Oestrogen is the female sex hormone which is known to cause weight gain. It is thought that this was due to evolutionary requirements in which adequate fat reserves were needed to become pregnant and safely carry and subsequently breastfeed an infant.
Obviously in an environment of excessive food availability, this isn’t of such concern, but as women we are predisposed to create subcutaneous fat for reproduction.
This does not mean that oestrogen will make you fat although it does mean that it can be associated to fat disposition within the body.
Ghrelin is known as the hunger hormone. It’s released in the stomach and tells our body we are hungry.
There’s a greater amount of this hormone in our body before we eat, and lowest after. It has more roles than that though, and it also inhibits insulin secretion, and decreases thermogenesis to regulate energy expenditure.
Unexpectedly, Ghrelin levels are normally lower in people with obesity, and scientists think they are more sensitive to it.
In people with a healthy weight, adiponectin levels are quite high, but they drop dramatically in overweight and obese people.
What adiponectin does in the body is important for weight control, as it encourages the metabolism of fatty acids, lipids and saccharides and prevents atherosclerosis from developing.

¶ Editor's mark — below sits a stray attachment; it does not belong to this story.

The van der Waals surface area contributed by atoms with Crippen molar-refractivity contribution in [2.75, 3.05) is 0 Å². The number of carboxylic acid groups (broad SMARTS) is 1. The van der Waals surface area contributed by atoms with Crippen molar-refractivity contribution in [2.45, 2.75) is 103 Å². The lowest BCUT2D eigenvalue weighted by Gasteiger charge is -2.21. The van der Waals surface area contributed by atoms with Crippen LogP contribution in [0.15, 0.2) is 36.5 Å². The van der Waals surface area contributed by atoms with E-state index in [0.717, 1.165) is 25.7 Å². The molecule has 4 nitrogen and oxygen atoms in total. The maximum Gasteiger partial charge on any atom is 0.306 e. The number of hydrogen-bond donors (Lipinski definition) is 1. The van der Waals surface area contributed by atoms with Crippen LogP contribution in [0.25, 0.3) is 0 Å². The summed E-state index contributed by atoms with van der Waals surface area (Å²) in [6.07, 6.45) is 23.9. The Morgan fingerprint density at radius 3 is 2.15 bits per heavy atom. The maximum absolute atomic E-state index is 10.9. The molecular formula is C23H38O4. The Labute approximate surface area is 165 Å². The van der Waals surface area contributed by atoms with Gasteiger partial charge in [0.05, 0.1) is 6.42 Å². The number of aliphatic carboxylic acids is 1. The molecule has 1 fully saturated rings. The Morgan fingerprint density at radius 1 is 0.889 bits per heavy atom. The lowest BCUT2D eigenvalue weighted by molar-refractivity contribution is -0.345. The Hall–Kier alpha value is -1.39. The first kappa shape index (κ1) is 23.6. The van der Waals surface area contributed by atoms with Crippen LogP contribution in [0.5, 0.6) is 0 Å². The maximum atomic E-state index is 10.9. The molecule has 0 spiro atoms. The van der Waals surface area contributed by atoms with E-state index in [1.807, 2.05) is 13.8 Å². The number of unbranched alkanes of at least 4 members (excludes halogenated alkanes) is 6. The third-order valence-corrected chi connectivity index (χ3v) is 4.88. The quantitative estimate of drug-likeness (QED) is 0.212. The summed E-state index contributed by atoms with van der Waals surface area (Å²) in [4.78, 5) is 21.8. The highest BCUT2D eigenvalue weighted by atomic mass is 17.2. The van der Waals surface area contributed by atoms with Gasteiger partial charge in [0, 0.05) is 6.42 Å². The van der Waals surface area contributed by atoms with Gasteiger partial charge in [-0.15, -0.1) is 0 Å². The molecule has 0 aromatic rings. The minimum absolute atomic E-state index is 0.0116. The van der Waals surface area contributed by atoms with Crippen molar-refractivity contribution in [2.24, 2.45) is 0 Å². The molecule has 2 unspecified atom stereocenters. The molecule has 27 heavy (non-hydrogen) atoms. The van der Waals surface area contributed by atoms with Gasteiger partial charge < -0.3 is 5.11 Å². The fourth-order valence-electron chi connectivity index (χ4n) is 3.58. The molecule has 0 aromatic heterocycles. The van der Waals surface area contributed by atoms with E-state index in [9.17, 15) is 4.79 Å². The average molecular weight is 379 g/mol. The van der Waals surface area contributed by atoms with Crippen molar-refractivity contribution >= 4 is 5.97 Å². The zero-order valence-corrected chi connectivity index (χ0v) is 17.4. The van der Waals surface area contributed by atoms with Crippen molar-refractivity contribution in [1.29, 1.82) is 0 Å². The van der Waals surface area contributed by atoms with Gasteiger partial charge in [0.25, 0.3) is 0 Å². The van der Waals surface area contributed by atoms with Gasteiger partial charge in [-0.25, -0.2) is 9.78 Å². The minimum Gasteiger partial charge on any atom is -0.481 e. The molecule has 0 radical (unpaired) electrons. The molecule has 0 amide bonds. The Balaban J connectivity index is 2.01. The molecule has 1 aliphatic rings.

It also helps to control blood sugar levels and makes the body more sensitive to insulin. If you have smaller amounts of this released, then the metabolism of fats and sugars will be slowed.
Armoatase is involved in sex hormone metabolism. It is an enzyme that helps convert testosterone to an oestrogen.
It can be found in lots of cells, not just fat cells, but having excessive fat cells, stimulates more production.
Lastly, our thyroid hormones play a huge part. Hypothyroidism or low thyroid hormones slow down metabolism, resulting in weight gain or the inability to lose weight, as all of the functions of the body are slowed.
Stress can cause this, as well as autoimmune disorders, and nutritional deficiencies..
Balance out your blood sugars, get a good night’s sleep, make sure you are getting all your nutrients by eating a well-balanced diet, avoid toxins by choosing organic, and learn to manage stress!
Ways to balance your hormones to keep them in check
- Get enough rest
- Exercise often
- Take care of your gut health
- Reduce stress
- Eat little and often
- Lower your sugar intake
- Eat a healthy diet
- Meditate or switch off your devices to help you properly relax
- Reduce your calories if you are overweight
Check out the 28 Day Weight Loss Challenge
Here at The Healthy Mummy we are all about helping mums lose weight and get healthy. Our 28 Day Weight Loss Challenge has over 6,000 healthy, family-friendly recipes and more than 500 exercises and 24/7 support from fellow mums to help you achieve your goals.
You can get a FREE Belly Blasting recipe and exercise pack here.
To learn more about the 28 Day Weight Loss Challenge (including the meal plans and monthly themes) click here.